Friday, July 12, 2013

Quantum Physics, Poetry, and Theology: Weaving a Braid

In the past week, I've found myself coming across a variety of references to quantum physics, which has been an interest of mine, even though I can scarcely get my brain around most of the ideas that the science contains.  It seems worth considering these strands to see if they're just random coincidence, or if they weave together into an interesting braid.

--A week ago I was almost done reading Kate Atkinson's "Life After Life," which has a sci-fi, quantum physics aspect in that the main character lives all sorts of lives.  Is she really living these lives or is this novel more akin to a choose-your-own-adventure book?  I could make the case for either.  As I was reading, I was thinking that I wasn't finding the characters compelling, sine each scenario didn't let us spend much time with them.  And yet, in the week since I finished the book, my brain keeps returning to them.  It's interesting to watch how the lives of the characters remain essentially the same, regardless of what happens to them.  And yet, there are crucial turning points which determine the future, both historical events and individual encounters between characters.  There are 2 scenarios at either end of the spectrum of happy-unhappy endings which seem to hinge on one crucial scene; I won't say more, so as not to ruin it for those who have yet to read the book.

--When I returned, I was pleased to find this NPR piece on Physics and Poetry.  What happens when a professor of astrophysics returns to T. S. Eliot's "The Wasteland"?

He writes to a John Beer, professor of English, who  is also a poet, and they have an interesting exchange.  Here's a taste:

"For Beer a poem is a kind of living thing to be experienced, rather than an explanation to be unpacked:

'You can live somewhere new for a while and still not have a strong sense as to where the best restaurants are, or find yourself getting lost on a regular basis. Poems are likewise to be lived with.'

I liked Beer's metaphor about living uncomfortably in the midst of a poem you don't understand. That speaks to hidden similarities between physics (and all science) and poetry (and all the arts). In my own experience, for example, you do have to move in with a difficult piece of mathematical physics. It comes to you slowly. You read it, work out some details, get lost, come back again later."

--He's not the only one exploring the intersections of poetry and physics.  Rachel Barenblat has written an intriguing post on her study of quantum physics while at a Jewish renewal/retreat experience.  As they study physics and poetry, they also look at texts from the Hebrew scripture:

"One of my favorite parts of the first class was when we read some Ezekiel (the start of chapter 1, the vision of the fire with lightning sparking in it, and creatures who had the appearance of fire sparking with lightning, וְהַחַיּוֹת, רָצוֹא וָשׁוֹב / v'ha-chayot ratzo v'shov, and those creatures "ran and returned"), and then paused to learn about how lightning works. (Did you know that lightning involves an upward flow of ions / energy as well as a downward flow? That dovetails with some extraordinary metaphors for divinity -- I'm having Yom Kippur sermon ideas!)"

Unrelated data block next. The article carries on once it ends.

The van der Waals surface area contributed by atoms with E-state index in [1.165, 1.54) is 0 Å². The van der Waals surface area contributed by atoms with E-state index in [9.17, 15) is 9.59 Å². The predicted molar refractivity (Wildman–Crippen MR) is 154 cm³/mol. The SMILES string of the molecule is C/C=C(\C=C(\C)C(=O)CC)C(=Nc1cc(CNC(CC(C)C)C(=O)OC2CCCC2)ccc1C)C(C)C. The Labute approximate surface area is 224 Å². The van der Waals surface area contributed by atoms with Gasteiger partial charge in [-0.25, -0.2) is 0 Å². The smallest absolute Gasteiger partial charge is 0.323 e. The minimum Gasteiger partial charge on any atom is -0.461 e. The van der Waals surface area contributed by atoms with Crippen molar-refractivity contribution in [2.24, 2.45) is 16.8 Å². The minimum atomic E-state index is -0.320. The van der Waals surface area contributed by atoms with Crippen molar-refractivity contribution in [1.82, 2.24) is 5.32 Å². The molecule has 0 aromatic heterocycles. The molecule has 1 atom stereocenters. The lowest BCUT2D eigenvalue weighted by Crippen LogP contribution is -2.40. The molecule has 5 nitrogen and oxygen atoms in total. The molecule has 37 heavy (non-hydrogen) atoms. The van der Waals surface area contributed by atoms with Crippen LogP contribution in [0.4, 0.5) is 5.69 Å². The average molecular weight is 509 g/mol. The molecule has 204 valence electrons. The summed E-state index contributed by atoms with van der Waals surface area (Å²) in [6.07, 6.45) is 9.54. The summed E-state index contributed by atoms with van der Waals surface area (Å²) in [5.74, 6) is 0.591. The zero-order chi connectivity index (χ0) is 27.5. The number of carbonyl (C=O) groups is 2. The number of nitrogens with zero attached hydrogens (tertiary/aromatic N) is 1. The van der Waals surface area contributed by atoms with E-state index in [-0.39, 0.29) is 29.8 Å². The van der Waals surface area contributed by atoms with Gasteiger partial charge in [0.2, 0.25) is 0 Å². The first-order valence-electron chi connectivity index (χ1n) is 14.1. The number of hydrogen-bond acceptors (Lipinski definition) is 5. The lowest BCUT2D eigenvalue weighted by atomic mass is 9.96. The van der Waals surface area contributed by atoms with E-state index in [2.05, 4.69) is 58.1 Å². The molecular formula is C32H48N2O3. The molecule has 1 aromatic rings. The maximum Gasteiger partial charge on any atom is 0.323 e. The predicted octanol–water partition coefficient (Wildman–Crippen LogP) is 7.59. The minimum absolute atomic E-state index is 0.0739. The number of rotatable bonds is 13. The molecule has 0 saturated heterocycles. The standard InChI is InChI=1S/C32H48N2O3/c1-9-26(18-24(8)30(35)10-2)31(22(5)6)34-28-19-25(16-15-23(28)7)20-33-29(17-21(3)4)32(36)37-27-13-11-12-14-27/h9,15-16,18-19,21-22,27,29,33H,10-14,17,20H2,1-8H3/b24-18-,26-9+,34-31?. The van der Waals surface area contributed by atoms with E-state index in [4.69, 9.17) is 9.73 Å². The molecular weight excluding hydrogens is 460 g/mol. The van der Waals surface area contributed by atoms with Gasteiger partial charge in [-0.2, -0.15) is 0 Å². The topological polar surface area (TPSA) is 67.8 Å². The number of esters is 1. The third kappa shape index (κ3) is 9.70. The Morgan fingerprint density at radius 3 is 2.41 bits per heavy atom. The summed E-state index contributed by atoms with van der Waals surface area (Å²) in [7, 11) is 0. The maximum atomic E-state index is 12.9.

The whole post is full of these kinds of nuggets that make me want to capture notes for possible poems.

--And then there's this post by Bookgirl which explores friendship and communities of all kinds and which types of people seem more open to which kinds of exploration:

"I have been intrigued to discover a niche, a small group of us, mostly in academia, largely in English (or Quantum Physics), who are deeply involved in theological discovery and lay ministry, some of whom seem wholly satisfied in this sacred calling and some of whom continue–even in our 40s–to wonder about the lay/ordained divide, and what the Holy Spirit is calling in our lives: Kristin, Mary Beth, Jo(e), Michelle come to mind. The interweavings fascinate me. In California, the divide between academia and the church can be wide. To see other people negotiate the two (and also spouses and children and life) is reassuring and fascinating."

--Here, too, in South Florida the divide seems wide, but I begin to wonder if my perceptions are accurate.  I wonder if it's similar to college, where I assumed the gulf was wide between Greeks and non-Greeks, but in my last year of college, I got glimmerings that maybe we had more in common than I thought.

--And like Bookgirl, I see all sorts of interweavings, and as I see these strands braiding together, I, too, return to the idea of a call, which could take the form of a lighting spark or the form of a whisper.  Where will it all lead?

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